Oh Dior: Lux­ury brands drag­ging re­cov­ery chain

Tourism re­liance slow­ing sec­tor’s Covid re­bound, says re­tail boss

Weekend Herald - - Business - Aimee Shaw

While over­all re­tail sales are pick­ing up, one cat­e­gory i s feel­ing the pinch of the Covid- 19 pan­demic much harder. Mar­ketview data shows sales in the lux­ury re­tail­ing seg­ment of the mar­ket were down 41.1 per cent in the five months from April to Au­gust.

Spend­ing in the cat­e­gory has al­most halved to $ 28.7 mil­lion in the pe­riod, down from $ 48.7m over the same pe­riod in 2019. These fig­ures do not in­clude cash trans­ac­tions.

In Au­gust, which in­cluded a pe­riod of Auck­land’s re­turn to level 3 lock­down, sales in the lux­ury seg­ment de­creased by 42 per cent on ac­tiv­ity in July. Spend­ing in July was down 2.6 per cent on the same time a year ear­lier.

With Ki­wis grounded in New Zealand, and in­ter­na­tional travel off the cards over the past six months, New Zealan­ders have had more money in their pock­ets and have been will­ing to spend more do­mes­ti­cally on dis­cre­tionary goods. But per­haps not so much at the high- end tier of the mar­ket.

The Mar­ketview data, which can­vasses ac­tiv­ity among lux­ury brands in­clud­ing Louis Vuit­ton, Prada, Gucci and Tiffany & Co, among oth­ers, shows July was the best month for spend­ing since Jan­uary, how­ever July lev­els were still down on the same time last year.

Sales of lux­ury cars, art and col­lecta­bles have touched new highs in re­cent months, but this has not been the case for the likes of a pricey hand­bag or ap­parel.

There has, how­ever, been a trend to­wards more be­ing spent on jewellery.

Re­tail NZ fig­ures show re­tail spend­ing since the na­tion­wide lock­down in April has been up in the months of June, July, Au­gust and Septem­ber, de­spite a sec­ond, Auck­land- wide, lock­down at the end of Au­gust.

Economists put this down to a com­bi­na­tion of low in­ter­est rates, a strong hous­ing mar­ket un­der­pin­ning spend­ing and con­sumers spend­ing more do­mes­ti­cally as the

bor­ders re­main shut in­def­i­nitely.

The en­cour­ag­ing spend­ing trends, how­ever, are not ex­pected to last as the in­crease in do­mes­tic ex­pen­di­ture i s not ex­pected to cover short­falls in pur­chases by in­ter­na­tional vis­i­tors over the peak sum­mer months.

And de­spite monthly in­creases, col­lec­tive spend­ing over the past six months is down al­most 3 per cent.

Oc­to­ber to Jan­uary is typ­i­cally the most lu­cra­tive pe­riod for lux­ury goods re­tail­ers, likely due to the higher num­ber of in­ter­na­tional vis­i­tors. But with the bor­ders still closed for tourists and a tran­stas­man bub­ble still not in place, de­clines are ex­pected to con­tinue.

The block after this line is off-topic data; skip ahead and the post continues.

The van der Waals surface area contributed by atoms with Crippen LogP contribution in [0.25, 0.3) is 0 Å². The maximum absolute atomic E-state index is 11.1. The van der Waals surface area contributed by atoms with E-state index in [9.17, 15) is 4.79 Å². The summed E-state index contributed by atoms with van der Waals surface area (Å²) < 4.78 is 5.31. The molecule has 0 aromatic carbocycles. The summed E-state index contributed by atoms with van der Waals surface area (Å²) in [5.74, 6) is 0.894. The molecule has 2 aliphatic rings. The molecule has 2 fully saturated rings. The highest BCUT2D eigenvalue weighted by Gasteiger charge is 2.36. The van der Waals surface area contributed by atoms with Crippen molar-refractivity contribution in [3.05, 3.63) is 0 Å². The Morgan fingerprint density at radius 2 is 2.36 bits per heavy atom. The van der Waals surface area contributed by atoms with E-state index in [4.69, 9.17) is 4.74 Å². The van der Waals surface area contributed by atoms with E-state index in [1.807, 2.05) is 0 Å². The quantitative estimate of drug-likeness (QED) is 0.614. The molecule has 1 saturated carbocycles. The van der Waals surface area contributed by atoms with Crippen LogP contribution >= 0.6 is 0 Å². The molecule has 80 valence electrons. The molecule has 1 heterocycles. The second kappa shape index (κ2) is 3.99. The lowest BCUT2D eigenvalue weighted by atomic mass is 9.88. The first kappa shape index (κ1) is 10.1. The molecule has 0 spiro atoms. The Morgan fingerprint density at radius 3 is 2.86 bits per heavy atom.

Auck­land’s lower Queen St in re­cent years has been evolv­ing into a lux­ury re­tail­ing precinct. It is now home to Prada, Dior, Gucci, Louis Vuit­ton — and typ­i­cally queues of ea­ger in­ter­na­tional shop­pers — and will soon wel­come the coun­try’s first Bul­gari store, op­er­ated by French multi­na­tional LVMH.

Fash­ion brand Mon­cler i s also ex­pected to take up a ten­ancy in the area, on the cor­ner of Queen St and Cus­toms St.

Greg Har­ford, chief ex­ec­u­tive of Re­tail NZ, said the drop in spend­ing among lux­ury goods re­tail­ers could be at­trib­uted to fewer in­ter­na­tional stu­dents and next to no vis­i­tors in the coun­try, groups which typ­i­cally fre­quented this type of stores.

“They are mostly big in­ter­na­tional firms so they’re not go­ing to dis­ap­pear any time soon. But what we might see . . . is some as­sess­ing about whether they can sur­vive in the New Zealand mar­ket,” Har­ford told the Week­end Her­ald.

“There is still clearly a mar­ket for those high- end prod­ucts, where these re­tail­ers will be im­pacted is by the tourist i ssue. They are there of­ten, though, to sup­port the in­bound tourist mar­ket and vis­i­tors to New Zealand and there are lots of un­cer­tain­ties around when or if vis­i­tors will re­sume.”

Har­ford said lux­ury re­tail­ers’ sales had not bounced back as quickly as those of other more af­ford­able chains as its core de­mo­graphic was miss­ing from the mar­ket

Re­tail ex­pert Ben Goodale, chief ex­ec­u­tive of Auck­land- based mar­ket­ing agency Quan­tum Jump, said it was not sur­pris­ing that lux­ury ap­parel sales were down. New Zealand was gen­er­ally not a brand­con­scious so­ci­ety, he said.

“Hand­bags, shoes and jewellery from high- end global re­tail­ers like Gucci and Louis Vuit­ton tend to ap­peal to high- net- worth vis­i­tors and a much smaller sub­set of the lo­cal mar­ket so it’s not a huge sur­prise their sales are down,” Goodale said.

“By con­trast, sales of lux­ury cars, art, high- end hi- fi and elec­tron­ics, kitchens and other home lux­u­ries are do­ing re­ally well, fu­elled by bet­ter- off Ki­wis who have spare dis­pos­able cash be­cause they can’t go overseas this year.

“The do­mes­tic mar­ket is spend­ing here some of what they might have spent overseas, whereas re­tail­ers re­liant on vis­i­tors are likely to con­tinue to ex­pe­ri­ence re­duced sales un­til the tourists re­turn,” said Goodale.

Many Ki­wis, iron­i­cally, in­cluded shop­ping at lux­ury brands as part of their overseas travel, which could be an­other rea­son why some Ki­wis were not splurg­ing on lux­ury ap­parel and hand­bags, Goodale said.

Ki­wis’ readi­ness to spend un­used travel bud­gets do­mes­ti­cally hasn’t ex­tended to lux­ury brands.

Newspapers in English

Newspapers from New Zealand

© PressReader. All rights reserved.